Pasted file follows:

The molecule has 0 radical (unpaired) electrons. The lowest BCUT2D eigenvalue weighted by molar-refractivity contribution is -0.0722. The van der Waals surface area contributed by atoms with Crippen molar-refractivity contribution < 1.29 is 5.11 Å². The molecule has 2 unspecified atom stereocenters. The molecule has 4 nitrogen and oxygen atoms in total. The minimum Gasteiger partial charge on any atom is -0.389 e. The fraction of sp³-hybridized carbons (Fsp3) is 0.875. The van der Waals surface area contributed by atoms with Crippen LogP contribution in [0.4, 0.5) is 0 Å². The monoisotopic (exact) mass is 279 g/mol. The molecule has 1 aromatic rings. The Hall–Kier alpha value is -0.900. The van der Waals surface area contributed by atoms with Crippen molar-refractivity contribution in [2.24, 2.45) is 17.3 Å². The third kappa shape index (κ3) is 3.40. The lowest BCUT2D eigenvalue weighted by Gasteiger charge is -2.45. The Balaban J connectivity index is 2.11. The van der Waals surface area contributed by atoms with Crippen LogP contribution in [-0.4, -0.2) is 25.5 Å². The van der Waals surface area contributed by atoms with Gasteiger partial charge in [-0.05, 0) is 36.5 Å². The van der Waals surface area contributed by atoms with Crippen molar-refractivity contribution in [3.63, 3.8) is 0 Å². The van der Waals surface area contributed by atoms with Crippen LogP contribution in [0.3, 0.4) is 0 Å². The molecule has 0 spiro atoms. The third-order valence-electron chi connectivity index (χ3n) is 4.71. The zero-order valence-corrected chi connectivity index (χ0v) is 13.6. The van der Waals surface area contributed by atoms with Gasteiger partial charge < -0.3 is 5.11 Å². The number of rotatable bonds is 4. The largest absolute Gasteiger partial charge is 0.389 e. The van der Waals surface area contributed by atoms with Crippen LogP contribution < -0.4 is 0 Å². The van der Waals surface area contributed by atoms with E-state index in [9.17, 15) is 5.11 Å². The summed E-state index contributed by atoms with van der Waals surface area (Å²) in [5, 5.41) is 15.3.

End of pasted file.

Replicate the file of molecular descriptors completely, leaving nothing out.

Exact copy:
The molecule has 0 radical (unpaired) electrons. The lowest BCUT2D eigenvalue weighted by molar-refractivity contribution is -0.0722. The van der Waals surface area contributed by atoms with Crippen molar-refractivity contribution < 1.29 is 5.11 Å². The molecule has 2 unspecified atom stereocenters. The molecule has 4 nitrogen and oxygen atoms in total. The minimum Gasteiger partial charge on any atom is -0.389 e. The fraction of sp³-hybridized carbons (Fsp3) is 0.875. The van der Waals surface area contributed by atoms with Crippen LogP contribution in [0.4, 0.5) is 0 Å². The monoisotopic (exact) mass is 279 g/mol. The molecule has 1 aromatic rings. The Hall–Kier alpha value is -0.900. The van der Waals surface area contributed by atoms with Crippen molar-refractivity contribution in [2.24, 2.45) is 17.3 Å². The third kappa shape index (κ3) is 3.40. The lowest BCUT2D eigenvalue weighted by Gasteiger charge is -2.45. The Balaban J connectivity index is 2.11. The van der Waals surface area contributed by atoms with Crippen LogP contribution in [-0.4, -0.2) is 25.5 Å². The van der Waals surface area contributed by atoms with Gasteiger partial charge in [-0.05, 0) is 36.5 Å². The van der Waals surface area contributed by atoms with Crippen molar-refractivity contribution in [3.63, 3.8) is 0 Å². The van der Waals surface area contributed by atoms with Crippen LogP contribution in [0.3, 0.4) is 0 Å². The molecule has 0 spiro atoms. The third-order valence-electron chi connectivity index (χ3n) is 4.71. The zero-order valence-corrected chi connectivity index (χ0v) is 13.6. The van der Waals surface area contributed by atoms with Gasteiger partial charge < -0.3 is 5.11 Å². The number of rotatable bonds is 4. The largest absolute Gasteiger partial charge is 0.389 e. The van der Waals surface area contributed by atoms with Crippen LogP contribution < -0.4 is 0 Å². The van der Waals surface area contributed by atoms with E-state index in [9.17, 15) is 5.11 Å². The summed E-state index contributed by atoms with van der Waals surface area (Å²) in [5, 5.41) is 15.3.